Mormons may think they understand the Restoration, but in 19th century America, The Church of Jesus Christ of Latter-day Saints was not just another restoriationist religion.
Scholar Terryl Givens explained at the “Exploring Mormon Conceptions of the Apostasy” conference on Friday afternoon at BYU: “It is historically misleading in one important regard to consider Mormonism another variety of restorationism. Parley P. Pratt made this seemingly obvious point, ‘We can never understand precisely what is meant by restoration until we understand what was taken away.’”
Other religions both contemporary to Mormonism and prior considered themselves “restorations” but not in the sense that they were restoring missing pieces. Givens likened the word “restoration” to those who restored artworks or architecture, stripping away the impurities to get to the original artwork or building underneath. “That was the sense of the word ‘puritan.’” In fact, getting back to the “pure” original scripture was the impetus of the contemporary religious motto: “When the scriptures speak, we speak, when they are silent, we are silent.”
Joseph Smith radically departed from these “restorationist movements” early in his career. Givens described two significant developments stemming from the Angel Moroni’s visit in 1823: “First, Smith was informed by the messenger that God had a work for him to do and then in clarifying what this work would entail, Moroni turned Smith’s understanding of restoration inside out.” Moroni then described the coming forth of the Book of Mormon, which, as Givens explained, “was no paring away but the hint of a vast expansion. This was no return to fundamentals but the introduction of the first of many scriptures into Mormonism.”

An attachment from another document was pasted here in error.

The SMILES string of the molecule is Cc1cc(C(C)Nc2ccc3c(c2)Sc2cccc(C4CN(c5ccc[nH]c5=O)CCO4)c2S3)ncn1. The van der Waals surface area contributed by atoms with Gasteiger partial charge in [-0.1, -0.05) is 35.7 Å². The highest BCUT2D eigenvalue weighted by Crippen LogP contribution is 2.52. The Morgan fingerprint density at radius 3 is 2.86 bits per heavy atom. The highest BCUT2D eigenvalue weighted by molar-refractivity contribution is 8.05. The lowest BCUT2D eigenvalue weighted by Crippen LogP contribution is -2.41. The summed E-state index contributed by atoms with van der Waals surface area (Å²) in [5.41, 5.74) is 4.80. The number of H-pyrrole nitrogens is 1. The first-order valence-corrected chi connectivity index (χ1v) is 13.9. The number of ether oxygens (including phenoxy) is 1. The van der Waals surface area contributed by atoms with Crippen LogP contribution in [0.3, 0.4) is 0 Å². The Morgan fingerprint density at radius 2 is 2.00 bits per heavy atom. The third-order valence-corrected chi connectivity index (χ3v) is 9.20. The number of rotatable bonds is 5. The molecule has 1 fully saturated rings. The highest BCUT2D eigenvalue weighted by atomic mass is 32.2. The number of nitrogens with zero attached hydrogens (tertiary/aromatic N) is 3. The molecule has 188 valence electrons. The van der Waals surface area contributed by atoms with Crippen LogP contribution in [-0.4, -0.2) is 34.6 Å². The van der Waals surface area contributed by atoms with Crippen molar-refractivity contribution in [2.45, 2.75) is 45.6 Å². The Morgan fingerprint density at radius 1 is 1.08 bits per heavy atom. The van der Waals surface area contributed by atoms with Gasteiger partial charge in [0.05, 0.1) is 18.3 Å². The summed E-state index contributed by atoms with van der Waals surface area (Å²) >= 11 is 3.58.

Secondly, Givens explained, in quoting Malachi, Moroni quoted a variation of the scripture found in the Bible, showing that the Bible "could not be sufficient.”1 comment on this story
Givens concluded that “Before he translated the first word of the Book of Mormon, Joseph had already stepped outside any contemporary definition of ‘restoration.’”
The conference on “Exploring Mormon Conceptions of the Apostasy” was the first of its kind, and organized by BYU Professor Miranda Richardson and funded by the Eliza R. Snow Faculty Grant with a goal “to develop a richer understanding of the definitions, connotations, social functions and theological implications of Latter-day Saint conceptions of the apostasy.”
Emily W. Jensen updates "Today in the Bloggernacle" on Mondays, Wednesdays and Fridays, presenting the best from the world of LDS-oriented blog sites. Her extended "Bloggernacle Back Bench" appears on Tuesdays.